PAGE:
Amateur writers wind up succumbing to at least one major pitfall, the use of adverbs in dialogue tags. Adverbs are those pesky –ly words that modify verbs.
In fiction, adverbs tend to weaken your writing. The general rule for fiction of any genre is to eliminate as many adverbs as possible, replacing them with stronger, more specific words.
What do we do with adverbs? (In a perfect world they would cease to exist.). With dialogue, you cannot just replace the adverb. An adverb in a dialogue tag means, in most cases, you’ll need to rewrite the dialogue itself.
Amateur writers (but not limited to them) often rely on adverbs in a dialogue tag to convey emotion and tone. That is wrong. A good writer will make that happen in the dialogue itself, and will not rely on the dialogue tag.
“I’ve had enough of this,” Karnic shouted angrily.
This tells us Karnic is angry. But that emotion isn’t demonstrated through his actions or the dialogue itself.
Remember, dialogue tags have one purpose, to tell the reader who is speaking. Readers read right over them. You want your reader to feel Karnis’s anger, you have to show them–through the dialogue itself.
Here’s how you might accomplish that:
“You disgust me. This conversation is over,” said Karnic.
Karnic’s dialogue is stronger and his emotion is clear. Kaenic’s words are angry, so you don’t need to rely on the adverb angrily to convey that.
Including some brief actions or descriptions to eliminate the adverb and convey the character’s emotion brings more depth to your story and power to a scene.
Kaenic shoved his chair back and slammed his fist on the table. “I’ve had enough!” He clenched his jaw. “This discussion is over.”
The actions and description here help show how Kaenic feels, eliminating the use of the word angrily from the dialogue tag.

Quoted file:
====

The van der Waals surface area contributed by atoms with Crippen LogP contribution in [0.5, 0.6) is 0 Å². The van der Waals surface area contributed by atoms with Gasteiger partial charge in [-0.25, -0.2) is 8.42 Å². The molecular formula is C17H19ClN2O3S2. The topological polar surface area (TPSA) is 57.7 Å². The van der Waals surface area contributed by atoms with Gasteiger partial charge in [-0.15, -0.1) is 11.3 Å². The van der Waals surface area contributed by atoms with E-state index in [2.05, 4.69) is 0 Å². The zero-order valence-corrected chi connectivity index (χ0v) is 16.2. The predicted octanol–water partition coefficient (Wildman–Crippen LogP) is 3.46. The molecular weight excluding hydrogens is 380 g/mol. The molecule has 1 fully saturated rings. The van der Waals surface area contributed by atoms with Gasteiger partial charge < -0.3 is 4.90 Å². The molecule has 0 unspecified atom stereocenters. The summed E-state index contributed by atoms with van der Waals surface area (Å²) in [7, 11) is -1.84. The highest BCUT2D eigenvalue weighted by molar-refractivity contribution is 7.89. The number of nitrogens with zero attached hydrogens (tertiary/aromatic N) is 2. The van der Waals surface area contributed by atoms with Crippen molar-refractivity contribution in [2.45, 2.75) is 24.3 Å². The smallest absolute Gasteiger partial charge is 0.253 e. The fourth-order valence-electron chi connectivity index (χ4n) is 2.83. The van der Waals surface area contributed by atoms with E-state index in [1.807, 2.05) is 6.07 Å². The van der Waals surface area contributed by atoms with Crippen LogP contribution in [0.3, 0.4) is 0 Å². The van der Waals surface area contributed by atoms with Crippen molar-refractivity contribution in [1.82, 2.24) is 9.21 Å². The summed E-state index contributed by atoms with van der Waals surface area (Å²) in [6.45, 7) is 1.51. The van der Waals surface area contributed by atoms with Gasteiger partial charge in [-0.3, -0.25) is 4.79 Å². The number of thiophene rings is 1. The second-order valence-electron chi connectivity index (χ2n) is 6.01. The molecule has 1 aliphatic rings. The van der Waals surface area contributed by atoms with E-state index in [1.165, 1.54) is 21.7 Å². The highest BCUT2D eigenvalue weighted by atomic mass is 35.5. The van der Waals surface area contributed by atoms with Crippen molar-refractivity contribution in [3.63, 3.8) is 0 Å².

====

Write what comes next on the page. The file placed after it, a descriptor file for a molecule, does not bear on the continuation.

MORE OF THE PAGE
Here’s what you don’t want to do, however:
“I’ve had enough,” Kaenic said, angry.
This replaces the adverb, but we still have the same basic problem: You are telling the reader instead of letting the reader feel the characters emotions through their actions. Don’t be fooled into thinking you’re all set just because you don’t have one of those pesky –ly word in there.
Adverbs become crutches, even for accomplished writers. They’re lazy writing and a huge red flag for agents and editors.
Here’s how good way to test your writing. Read your dialogue out loud without any dialogue tags. If the lines of dialogue by themselves don’t convey the emotion you’re trying to draw from your readers, that means you’re relying on adverbs and your dialogue needs to be rewritten.
Every Rule has An Exception
Of course, there’s always an exception to every rule. Here’s the one for adverbs in dialogue tags (though a good editor will flag it and ask you to rework the sentence.). If the tone or emotion of the dialogue is confusing or unclear to the reader, you might use an adverb in a dialogue tag. This strategy is most often used when the character speaks sarcastically or ironically, jokes, or struggles to be polite.
For example, consider this piece of dialogue:
“Maybe I should come upstairs for awhile,” Martin said.
“No, thank you,” Alicia said.
Let’s assume your protagonist is at the end of an awful first date when he suggests he should come upstairs with her. Her reply of, “No, thank you.” could be taken many ways. So in this case the “No, thank you.” doesn’t tell us much, of Alicia’s emotional or mental state, does it? We’d have to assume she’s politely declining. But what if the same line of dialogue were rewritten as the example below?
“No, thank you,” she said emphatically.
Now the reader gets there’s force behind her words, she’s making sure he doesn’t come upstairs.
The adverb makes her tone clearer even though her words are exactly the same.
As I said. There are other ways so as to eliminate the adverb.
“No-thank-you!” she said, then turned and stabbed the elevator call button with her index finger.
Linking the words with a dashes and using the exclamation point add emotion to the sentence. The action of turning and stabbing the call button shows frustration, anger, etc.
You want to use adverbs as sparingly as possible. In general, it’s better to use stronger, more descriptions and specific words to move your readers and fans.